AS AUTHOR OF HER LIFE STORY, Laura Jacqmin chose to pen an eclectic journey. The Cleveland native’s writing career ― spanning theatre, television, video games, and most recently film ― launched as a student playwright in Thespian Troupe 815. There, the Shaker Heights High School alum says she learned essential lessons that still serve her today.

“I had a truly singular high school Thespian experience,” Jacqmin said. “My program featured both a playwriting class  which I took three years running  and a yearly student-written, student-directed short play festival. I had plays in the festival every year and learned how to write for production as well as direct. The festival asked you to be your own producer, skills that would prove immensely valuable down the line.”

After using her theatre skills to earn a B.A. at Yale University and MFA in playwriting at Ohio University, Jacqmin first moved to Chicago, immersing herself in the city’s thriving independent theatre scene. In 2016, she settled full time in Los Angeles, where she works primarily as a writer for screen projects, such as TV’s Grace and Frankie and Get Shorty, as well as video games The Walking Dead and Minecraft. Joining Jacqmin’s list of plays that includes ResidenceJanuary Joiner, and Ski Dubai, the yet-to-be-released We Broke Up marks her feature film debut.

As Jacqmin’s career progressed, she wanted to use her platform to amplify voices that haven’t yet received similar recognition. Seven years ago, she helped found The Kilroys, a cohort of New York and Los Angeles-based playwrights, directors, and producers working to achieve gender parity in American theatre. The group raises awareness about unproduced and underproduced scripts by women, trans, and nonbinary authors.

Jacqmin’s latest project is the upcoming Netflix adaptation of the long-running manga series One Piece, for which she serves as writer and co-executive producer with showrunners Steve Maeda and Matt Owens. She says reimagining the popular Japanese comic series is “a very tricky needle to thread, to take 20-some years of a tonally intricate, action-packed, much-beloved manga series and turn it into a live-action television show that appeals to a broad swath of audiences. But we’re really excited about the scripts we wrote and hopeful that COVID-19 lets us proceed soon.”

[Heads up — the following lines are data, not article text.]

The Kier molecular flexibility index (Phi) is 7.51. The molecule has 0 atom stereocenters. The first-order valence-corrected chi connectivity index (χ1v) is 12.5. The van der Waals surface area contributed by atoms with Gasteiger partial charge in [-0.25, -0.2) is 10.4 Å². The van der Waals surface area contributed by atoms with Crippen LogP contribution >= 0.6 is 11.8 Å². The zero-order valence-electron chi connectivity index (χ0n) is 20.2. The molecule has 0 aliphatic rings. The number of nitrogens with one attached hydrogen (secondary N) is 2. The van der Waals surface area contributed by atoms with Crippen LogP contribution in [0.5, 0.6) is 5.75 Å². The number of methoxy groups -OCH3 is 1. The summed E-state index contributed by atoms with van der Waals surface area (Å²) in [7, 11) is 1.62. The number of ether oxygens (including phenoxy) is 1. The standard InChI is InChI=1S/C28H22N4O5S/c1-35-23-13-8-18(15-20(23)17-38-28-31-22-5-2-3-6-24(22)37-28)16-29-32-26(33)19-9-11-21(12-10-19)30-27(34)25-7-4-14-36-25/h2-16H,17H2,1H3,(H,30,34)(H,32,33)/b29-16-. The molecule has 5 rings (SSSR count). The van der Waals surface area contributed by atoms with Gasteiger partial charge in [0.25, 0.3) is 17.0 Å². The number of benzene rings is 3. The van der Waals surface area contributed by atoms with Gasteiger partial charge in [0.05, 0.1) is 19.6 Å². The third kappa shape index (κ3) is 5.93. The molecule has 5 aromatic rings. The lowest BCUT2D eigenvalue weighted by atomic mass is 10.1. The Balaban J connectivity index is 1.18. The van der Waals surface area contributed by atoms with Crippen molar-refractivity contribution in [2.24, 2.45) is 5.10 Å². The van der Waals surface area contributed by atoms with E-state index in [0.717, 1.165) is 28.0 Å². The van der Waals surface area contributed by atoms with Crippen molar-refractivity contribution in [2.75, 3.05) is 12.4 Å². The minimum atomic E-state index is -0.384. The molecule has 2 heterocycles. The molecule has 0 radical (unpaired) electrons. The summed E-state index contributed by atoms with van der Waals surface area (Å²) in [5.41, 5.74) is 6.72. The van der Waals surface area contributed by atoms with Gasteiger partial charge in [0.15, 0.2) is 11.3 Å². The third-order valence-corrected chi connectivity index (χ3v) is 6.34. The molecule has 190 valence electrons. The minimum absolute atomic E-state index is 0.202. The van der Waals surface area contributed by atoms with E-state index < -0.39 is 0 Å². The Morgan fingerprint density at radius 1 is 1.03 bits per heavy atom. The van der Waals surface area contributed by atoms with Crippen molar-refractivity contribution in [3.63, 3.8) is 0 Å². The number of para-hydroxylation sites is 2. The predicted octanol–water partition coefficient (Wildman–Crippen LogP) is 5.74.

Writer Laura Jacqmin, director Jeff Rosenberg, and producer John Hermann on set for We Broke Up.
Writer Laura Jacqmin, director Jeff Rosenberg, and producer John Hermann on set for We Broke Up. Photo by Andrew Casey.

In what ways has playwriting prepared you to write video games?
I work exclusively in what are called branching narrative games, which means the story changes depending on the player’s choices. It’s like writing and solving puzzles at the same time ― very challenging, but very engaging. You can’t just take the story in a singular direction. You have to make every choice valid and every choice interesting (no dead-ends allowed), whether it’s a simple dialogue choice or a binary decision point (for example, run or fight).

Like in playwriting, so much of the storytelling lives in the dialogue and character work. Your characters have to be living, breathing human beings that the player wants to spend time with or enjoys struggling against. Unlike theatre, you have to constantly consider player agency: What is the player doing in any given moment? What might they want to do? How can you ensure the player is active and not passive? Very complex stuff, but I’ve been a game developer going on six years now, so I must love it.

How was writing your first feature film, We Broke Up, different from writing a play?
Theatre and screenwriting are both inherently collaborative, but the collaboration started early for We Broke Up. My co-writer and director is Jeff Rosenberg, a fellow alum of Shaker Heights High School. Our senior project was producing each other’s short plays in our dusty basement black box, so we were building on an existing relationship. Early in the process, we would pass scenes back and forth and change things for the sake of change ― not a very efficient way of doing things.

In 2019, once we had financing secured and it looked like the movie was a go, we spent two intensive weeks in my office after hours and on weekends, working side by side on a big revision. That way, we could talk through scene work together and adjust as we went. Because we both have so much more experience now than when we first started and understand scene structure (and everything else) so much better, it was infinitely easier to hammer out the production draft while also figuring out how to implement notes from our producers and financiers.